Danish Researchers’ Inhalation Treatment for COVID-19 Passes Animal Testing
A new treatment for COVID-19 developed by Danish researchers has just passed animal testing. The treatment is based on inhalation of particles that kill viruses and bacteria. The researchers hope to be able to commence safety testing on humans in the spring.
Even though the first vaccines against COVID-19 may be approved later this month, the fight against corona virus is in no way over. Therefore, there is still a need for new treatments for people in hospital with the disease.
And such a treatment is now one step closer to becoming a reality. Today, Danish researchers from the University of Copenhagen and Rigshospitalet can together with the Norwegian company SoftOx Solutions announce that their inhalation treatment for COVID-19 is safe to use in animals.
‘It is a big day for us. We have previously proven that our treatment is able to fight coronavirus in the laboratory. Now we have proven that it also safe to use on larger animals which resemble humans, namely pigs’, say Postdoc Elin Jørgensen and Professor Thomas Bjarnsholt from the Department of Immunology and Microbiology at the Faculty of Health and Medical Sciences, University of Copenhagen, and the Department of Clinical Microbiology at Rigshospitalet.
‘The patient will inhale a mild acid solution that helps the immune system fight infection in the airways caused by bacteria or viruses. We also hope it will be able to fight other infections such as pneumonia, influenza and tuberculosis – diseases which kill millions of people globally each year’, Thomas Bjarnsholt explains.
Builds on Wound Treatment
The Norwegian company SoftOx Solutions has patented this type of treatment, and they are the ones who will continue work on the treatment by testing it on humans. But it all began in Thomas Bjarnsholt’s laboratory.
’The idea for this kind of treatment comes from our previous research into the ability of acid solutions to fight infections in wounds. It is the same idea which has now been refined and converted into inhalation treatment for fighting infections in the airways’, he says.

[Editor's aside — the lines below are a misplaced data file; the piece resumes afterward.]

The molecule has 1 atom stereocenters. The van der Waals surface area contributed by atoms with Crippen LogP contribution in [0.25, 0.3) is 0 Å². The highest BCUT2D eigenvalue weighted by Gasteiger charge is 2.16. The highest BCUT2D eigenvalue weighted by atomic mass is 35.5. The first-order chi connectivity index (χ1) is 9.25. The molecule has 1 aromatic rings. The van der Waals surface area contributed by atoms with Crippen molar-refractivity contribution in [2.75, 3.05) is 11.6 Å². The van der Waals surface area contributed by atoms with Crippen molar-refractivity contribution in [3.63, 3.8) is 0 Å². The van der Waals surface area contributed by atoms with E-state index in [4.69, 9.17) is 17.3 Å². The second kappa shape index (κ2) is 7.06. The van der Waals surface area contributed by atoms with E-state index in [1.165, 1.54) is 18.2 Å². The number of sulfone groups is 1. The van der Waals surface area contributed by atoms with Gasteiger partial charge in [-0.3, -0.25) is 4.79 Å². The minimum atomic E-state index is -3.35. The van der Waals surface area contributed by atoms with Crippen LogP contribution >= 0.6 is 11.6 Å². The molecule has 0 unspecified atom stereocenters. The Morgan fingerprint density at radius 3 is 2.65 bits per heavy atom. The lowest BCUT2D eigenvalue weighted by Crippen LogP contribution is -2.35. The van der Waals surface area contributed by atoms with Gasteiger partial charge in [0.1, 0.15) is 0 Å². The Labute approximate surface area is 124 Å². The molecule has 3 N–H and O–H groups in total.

After having completed the preliminary tests for treatment of wound infections, the laboratory entered into a collaboration with SoftOx Solutions which was able to provide a stable acid solution. The combination of Thomas Bjarnsholt and colleagues’ patents and SoftOx Solution’s patents has later been further developed as a potential treatment for wound infections.
Clinical Trials in the Spring
When the corona pandemic struck last spring, Thomas Bjarnsholt realised that his old idea might be used to fight COVID-19. Therefore, his research group received funding for turning it into an inhalation type treatment. They were successful, and their research will now be further developed by SoftOx Solutions through clinical trials.
’We hope this safety test on pigs means that we will be able to begin testing it on humans in the spring. If everything goes as planned, we may begin phase 1 in March, which is where we prove that the treatment is safe to use on humans’, says Thomas Bjarnsholt.
Thomas Bjarnsholt is affiliated with SoftOx Solutions as scientific adviser, he has stock options in the company, and he sits on the advisory board.
Professor Thomas Bjarnsholt
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Communications Consultant Mathias Traczyk
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